Affecting Grace examines the importance of Shakespeare's poetry and plays within German literature and thought after 1750 - including its relationship to German classicism, which favoured unreflected ease over theatricality. Kenneth S. Calhoon examines this tension against an extensive backdrop that includes a number of canonical German authors - Goethe, Schiller, Herder, Lessing, von Kleist, and Nietzsche - as well as the advent of Meissen porcelain, the painting of Bernardo Bellotto and Francesco Guardi, and aspects of German styles of architecture. Extending from Shakespeare's The Merchant of Venice (c. 1597) to Kleist's The Broken Jug (1806), this study turns on the paradox that the German literary world had begun to embrace Shakespeare just as it was firming up the broad but pronounced anti-Baroque sensibility found pivotally in Lessing's critical and dramatic works. Through these investigations, Calhoon illuminates the deep cultural changes that fundamentally affected Germany's literary and artistic traditions.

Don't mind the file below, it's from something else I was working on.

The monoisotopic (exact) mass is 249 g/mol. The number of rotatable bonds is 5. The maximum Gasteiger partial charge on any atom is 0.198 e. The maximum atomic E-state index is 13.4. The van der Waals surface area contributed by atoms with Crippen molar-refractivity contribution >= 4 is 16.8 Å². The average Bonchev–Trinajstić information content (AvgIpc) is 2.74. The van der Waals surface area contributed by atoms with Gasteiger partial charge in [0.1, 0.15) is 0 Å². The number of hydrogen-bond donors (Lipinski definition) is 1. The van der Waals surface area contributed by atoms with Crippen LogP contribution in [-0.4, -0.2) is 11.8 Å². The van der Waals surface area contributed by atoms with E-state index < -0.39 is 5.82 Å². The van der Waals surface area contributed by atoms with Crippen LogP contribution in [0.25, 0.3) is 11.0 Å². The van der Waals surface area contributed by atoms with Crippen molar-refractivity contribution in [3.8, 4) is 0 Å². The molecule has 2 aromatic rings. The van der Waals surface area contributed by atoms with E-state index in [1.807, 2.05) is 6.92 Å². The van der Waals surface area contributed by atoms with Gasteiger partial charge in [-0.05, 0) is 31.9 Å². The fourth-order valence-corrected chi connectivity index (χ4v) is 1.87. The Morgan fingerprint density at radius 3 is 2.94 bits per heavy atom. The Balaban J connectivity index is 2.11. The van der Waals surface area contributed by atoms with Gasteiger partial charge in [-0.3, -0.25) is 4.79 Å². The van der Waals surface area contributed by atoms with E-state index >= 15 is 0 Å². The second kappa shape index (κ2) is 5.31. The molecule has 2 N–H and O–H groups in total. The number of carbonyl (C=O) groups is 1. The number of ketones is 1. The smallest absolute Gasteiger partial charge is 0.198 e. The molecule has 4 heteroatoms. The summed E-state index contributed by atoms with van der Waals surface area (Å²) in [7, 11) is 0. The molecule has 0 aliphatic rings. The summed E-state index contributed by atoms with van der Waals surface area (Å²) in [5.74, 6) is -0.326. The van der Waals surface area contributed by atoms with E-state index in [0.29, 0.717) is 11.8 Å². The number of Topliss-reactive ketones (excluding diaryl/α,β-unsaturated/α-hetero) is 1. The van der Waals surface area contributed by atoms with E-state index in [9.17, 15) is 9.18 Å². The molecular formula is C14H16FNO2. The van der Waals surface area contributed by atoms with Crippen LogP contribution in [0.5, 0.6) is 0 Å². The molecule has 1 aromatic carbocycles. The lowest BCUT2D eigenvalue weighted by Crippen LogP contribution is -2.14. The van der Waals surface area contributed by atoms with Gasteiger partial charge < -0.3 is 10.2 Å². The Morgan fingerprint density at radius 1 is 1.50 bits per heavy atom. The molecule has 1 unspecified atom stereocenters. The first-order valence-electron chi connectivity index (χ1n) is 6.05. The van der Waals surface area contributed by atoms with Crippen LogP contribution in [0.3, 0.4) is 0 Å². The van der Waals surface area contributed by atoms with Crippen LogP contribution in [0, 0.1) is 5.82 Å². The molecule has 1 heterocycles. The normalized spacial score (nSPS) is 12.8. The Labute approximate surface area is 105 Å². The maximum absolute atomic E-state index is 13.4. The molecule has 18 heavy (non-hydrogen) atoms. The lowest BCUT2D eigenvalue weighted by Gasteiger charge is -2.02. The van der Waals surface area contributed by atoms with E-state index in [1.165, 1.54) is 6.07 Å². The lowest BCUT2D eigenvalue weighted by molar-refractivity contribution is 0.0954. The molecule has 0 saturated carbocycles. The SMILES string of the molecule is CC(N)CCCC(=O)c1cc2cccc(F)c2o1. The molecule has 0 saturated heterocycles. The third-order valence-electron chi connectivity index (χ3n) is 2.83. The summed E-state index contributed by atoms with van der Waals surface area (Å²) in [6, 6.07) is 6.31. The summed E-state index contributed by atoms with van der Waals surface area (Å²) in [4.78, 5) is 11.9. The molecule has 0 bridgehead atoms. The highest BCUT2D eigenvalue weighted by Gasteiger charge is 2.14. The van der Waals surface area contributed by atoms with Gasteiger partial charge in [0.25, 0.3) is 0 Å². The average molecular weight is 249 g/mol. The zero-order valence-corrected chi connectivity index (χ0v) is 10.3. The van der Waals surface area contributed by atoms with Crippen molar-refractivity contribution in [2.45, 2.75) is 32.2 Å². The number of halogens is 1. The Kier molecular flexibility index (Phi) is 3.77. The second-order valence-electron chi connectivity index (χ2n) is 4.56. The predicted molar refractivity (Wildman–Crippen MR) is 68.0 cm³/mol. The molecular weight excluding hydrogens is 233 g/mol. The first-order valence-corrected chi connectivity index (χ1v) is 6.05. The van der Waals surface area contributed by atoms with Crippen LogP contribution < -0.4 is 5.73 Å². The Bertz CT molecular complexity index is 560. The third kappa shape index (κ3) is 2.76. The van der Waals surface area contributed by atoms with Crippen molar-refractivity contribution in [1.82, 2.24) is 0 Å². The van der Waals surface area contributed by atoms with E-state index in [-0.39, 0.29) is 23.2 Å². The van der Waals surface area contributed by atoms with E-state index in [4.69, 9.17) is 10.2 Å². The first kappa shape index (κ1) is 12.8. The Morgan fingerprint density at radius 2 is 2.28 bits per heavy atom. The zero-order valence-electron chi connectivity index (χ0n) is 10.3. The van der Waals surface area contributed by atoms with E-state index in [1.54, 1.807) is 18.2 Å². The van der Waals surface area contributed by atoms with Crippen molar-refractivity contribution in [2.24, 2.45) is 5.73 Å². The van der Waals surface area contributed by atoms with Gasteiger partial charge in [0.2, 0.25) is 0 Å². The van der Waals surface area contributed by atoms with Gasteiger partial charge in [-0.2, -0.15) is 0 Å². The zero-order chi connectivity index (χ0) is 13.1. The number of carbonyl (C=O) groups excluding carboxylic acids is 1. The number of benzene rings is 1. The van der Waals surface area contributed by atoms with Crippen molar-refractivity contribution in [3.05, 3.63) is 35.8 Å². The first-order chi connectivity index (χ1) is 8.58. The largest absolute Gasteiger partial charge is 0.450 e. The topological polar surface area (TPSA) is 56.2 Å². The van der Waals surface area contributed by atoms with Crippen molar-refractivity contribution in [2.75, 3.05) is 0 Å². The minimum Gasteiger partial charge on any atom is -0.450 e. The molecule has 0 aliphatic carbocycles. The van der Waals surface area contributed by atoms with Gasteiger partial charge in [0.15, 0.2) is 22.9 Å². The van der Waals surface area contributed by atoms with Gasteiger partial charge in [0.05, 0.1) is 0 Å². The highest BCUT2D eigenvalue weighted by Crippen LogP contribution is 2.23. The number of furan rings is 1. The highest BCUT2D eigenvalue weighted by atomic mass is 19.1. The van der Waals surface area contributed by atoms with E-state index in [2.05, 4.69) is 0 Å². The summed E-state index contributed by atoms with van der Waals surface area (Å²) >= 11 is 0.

Acknowledgments List of Illustrations Introduction Chapter One: Mercy and the Spirit of Commerce: Shylock's Shadow in the Age of Disinterest Chapter Two: Judging Adam: Theater and the Fall into History Chapter Three: The Virtue of Things: Meissen Porcelain and the Classical Object Chapter Four: Of Praise and Poison in Hamlet and Miss Sara Sampson Chapter Five: Scenic Fantasies: Bellotto in Dresden-Goethe in Strasbourg Chapter Six: Sovereign Innocence: Schiller's "Walk" and the Naive Spectator Chapter Seven: Caught in the Act: The Comedic Miscarriage of Kleist's Broken Jug Epilogue Bibliography Index